National Scrapie Program
About the program
The Canadian sheep industry is committed to the development of initiatives geared towards the detection and eradication of scrapie from the national sheep flock and goat herd. There are currently three national scrapie programs in Canada.
National Scrapie Surveillance Program
The National Scrapie Surveillance Program was launched by the Canadian Food Inspection Agency (CFIA) and several provincial agricultural ministries. The goal of this program is to identify infected animals so that proper steps can be taken to completely eradicate the disease from Canada. General requirements include reporting deads on farm over the age of 12 months and completing brain testing.
More information on this program can be found at Canadian Food Inspection Agency or call the CFIA at 1-800-442-2342.
Voluntary Scrapie Flock Certification Program
The Voluntary Scrapie Flock Certification Program (SFCP) was developed by the CFIA in collaboration with industry as the basis for Canada’s on-farm, voluntary scrapie control program. Pathway 1 of the SFCP is OIE compliant, meeting international trade regulations put forth by the OIE. General requirements of the SFCP include flock surveillance, working with an accredited CFIA veterinarian, completing an annual inventory of all sheep and goats on farm and closing the flock or herd to females.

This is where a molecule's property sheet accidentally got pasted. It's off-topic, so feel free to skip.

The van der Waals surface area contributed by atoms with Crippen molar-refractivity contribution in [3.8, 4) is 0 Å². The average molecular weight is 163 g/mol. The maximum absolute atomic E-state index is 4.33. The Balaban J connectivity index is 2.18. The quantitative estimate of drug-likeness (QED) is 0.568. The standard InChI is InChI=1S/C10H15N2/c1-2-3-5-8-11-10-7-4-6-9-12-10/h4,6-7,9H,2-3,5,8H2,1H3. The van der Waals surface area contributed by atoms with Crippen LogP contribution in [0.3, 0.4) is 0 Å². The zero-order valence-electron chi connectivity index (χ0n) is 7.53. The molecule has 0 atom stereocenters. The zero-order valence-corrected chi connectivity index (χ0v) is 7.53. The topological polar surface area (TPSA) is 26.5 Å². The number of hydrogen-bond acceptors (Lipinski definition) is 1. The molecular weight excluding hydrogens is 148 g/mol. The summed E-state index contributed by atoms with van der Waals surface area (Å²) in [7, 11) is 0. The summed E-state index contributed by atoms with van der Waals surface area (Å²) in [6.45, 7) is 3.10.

More information on this program can be found at Scrapie Canada or by calling 1-866-534-1302.
National Genotyping Survey
The National Genotyping Survey is a leading-edge project that provides the knowledge base for increasing resistance of Canadian sheep flocks to scrapie. By genotype testing sheep, it is possible to determine the animals that are genetically resistant to scrapie. Because the national project includes ewe genotype testing, it is one of the most advanced in the world. Between 2005 and 2008, the national survey offered Canadian purebred producers compensation for genotype testing and shipping costs. To date, about 18,000 purebred sheep across Canada have been added to the national scrapie database. Producer participation in this program closed on December 16, 2008; however, a major final report will be released in mid-2009 citing new information on the genetic resistance of the Canadian purebred sheep flock.